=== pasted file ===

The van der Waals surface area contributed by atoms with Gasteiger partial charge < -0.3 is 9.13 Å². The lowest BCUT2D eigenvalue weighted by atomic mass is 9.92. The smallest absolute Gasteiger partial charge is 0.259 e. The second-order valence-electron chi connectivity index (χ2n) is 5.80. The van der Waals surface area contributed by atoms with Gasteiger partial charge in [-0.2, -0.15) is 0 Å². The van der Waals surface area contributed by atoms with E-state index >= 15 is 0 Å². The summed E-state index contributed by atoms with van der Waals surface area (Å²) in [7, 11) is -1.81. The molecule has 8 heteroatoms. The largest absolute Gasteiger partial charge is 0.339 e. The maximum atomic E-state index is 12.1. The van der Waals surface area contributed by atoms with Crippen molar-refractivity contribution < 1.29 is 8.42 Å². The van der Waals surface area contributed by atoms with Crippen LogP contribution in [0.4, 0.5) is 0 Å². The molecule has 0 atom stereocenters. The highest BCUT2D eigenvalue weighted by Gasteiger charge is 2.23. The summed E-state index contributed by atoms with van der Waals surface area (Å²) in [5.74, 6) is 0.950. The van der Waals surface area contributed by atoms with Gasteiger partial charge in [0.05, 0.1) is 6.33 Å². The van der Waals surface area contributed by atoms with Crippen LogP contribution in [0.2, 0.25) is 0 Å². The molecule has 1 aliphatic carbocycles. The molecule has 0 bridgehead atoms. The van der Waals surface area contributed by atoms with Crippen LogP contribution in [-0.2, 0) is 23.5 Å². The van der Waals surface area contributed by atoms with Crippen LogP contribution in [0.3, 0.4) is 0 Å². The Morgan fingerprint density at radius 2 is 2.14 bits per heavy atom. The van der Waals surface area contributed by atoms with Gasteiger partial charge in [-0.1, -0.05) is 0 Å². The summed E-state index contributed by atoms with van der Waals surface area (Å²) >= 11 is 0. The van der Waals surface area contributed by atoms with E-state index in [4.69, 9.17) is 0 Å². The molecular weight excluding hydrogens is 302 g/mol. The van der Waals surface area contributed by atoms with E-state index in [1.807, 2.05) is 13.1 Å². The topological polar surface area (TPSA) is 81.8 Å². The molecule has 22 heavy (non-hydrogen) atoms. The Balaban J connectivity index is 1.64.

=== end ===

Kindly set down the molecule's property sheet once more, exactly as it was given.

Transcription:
The van der Waals surface area contributed by atoms with Gasteiger partial charge < -0.3 is 9.13 Å². The lowest BCUT2D eigenvalue weighted by atomic mass is 9.92. The smallest absolute Gasteiger partial charge is 0.259 e. The second-order valence-electron chi connectivity index (χ2n) is 5.80. The van der Waals surface area contributed by atoms with Gasteiger partial charge in [-0.2, -0.15) is 0 Å². The van der Waals surface area contributed by atoms with E-state index >= 15 is 0 Å². The summed E-state index contributed by atoms with van der Waals surface area (Å²) in [7, 11) is -1.81. The molecule has 8 heteroatoms. The largest absolute Gasteiger partial charge is 0.339 e. The maximum atomic E-state index is 12.1. The van der Waals surface area contributed by atoms with Crippen molar-refractivity contribution < 1.29 is 8.42 Å². The van der Waals surface area contributed by atoms with Crippen LogP contribution in [0.4, 0.5) is 0 Å². The molecule has 0 atom stereocenters. The highest BCUT2D eigenvalue weighted by Gasteiger charge is 2.23. The summed E-state index contributed by atoms with van der Waals surface area (Å²) in [5.74, 6) is 0.950. The van der Waals surface area contributed by atoms with Gasteiger partial charge in [0.05, 0.1) is 6.33 Å². The van der Waals surface area contributed by atoms with Crippen LogP contribution in [0.2, 0.25) is 0 Å². The molecule has 1 aliphatic carbocycles. The molecule has 0 bridgehead atoms. The van der Waals surface area contributed by atoms with Crippen LogP contribution in [-0.2, 0) is 23.5 Å². The van der Waals surface area contributed by atoms with Crippen LogP contribution in [0.3, 0.4) is 0 Å². The Morgan fingerprint density at radius 2 is 2.14 bits per heavy atom. The van der Waals surface area contributed by atoms with Gasteiger partial charge in [-0.1, -0.05) is 0 Å². The summed E-state index contributed by atoms with van der Waals surface area (Å²) >= 11 is 0. The van der Waals surface area contributed by atoms with E-state index in [4.69, 9.17) is 0 Å². The molecular weight excluding hydrogens is 302 g/mol. The van der Waals surface area contributed by atoms with E-state index in [1.807, 2.05) is 13.1 Å². The topological polar surface area (TPSA) is 81.8 Å². The molecule has 22 heavy (non-hydrogen) atoms. The Balaban J connectivity index is 1.64.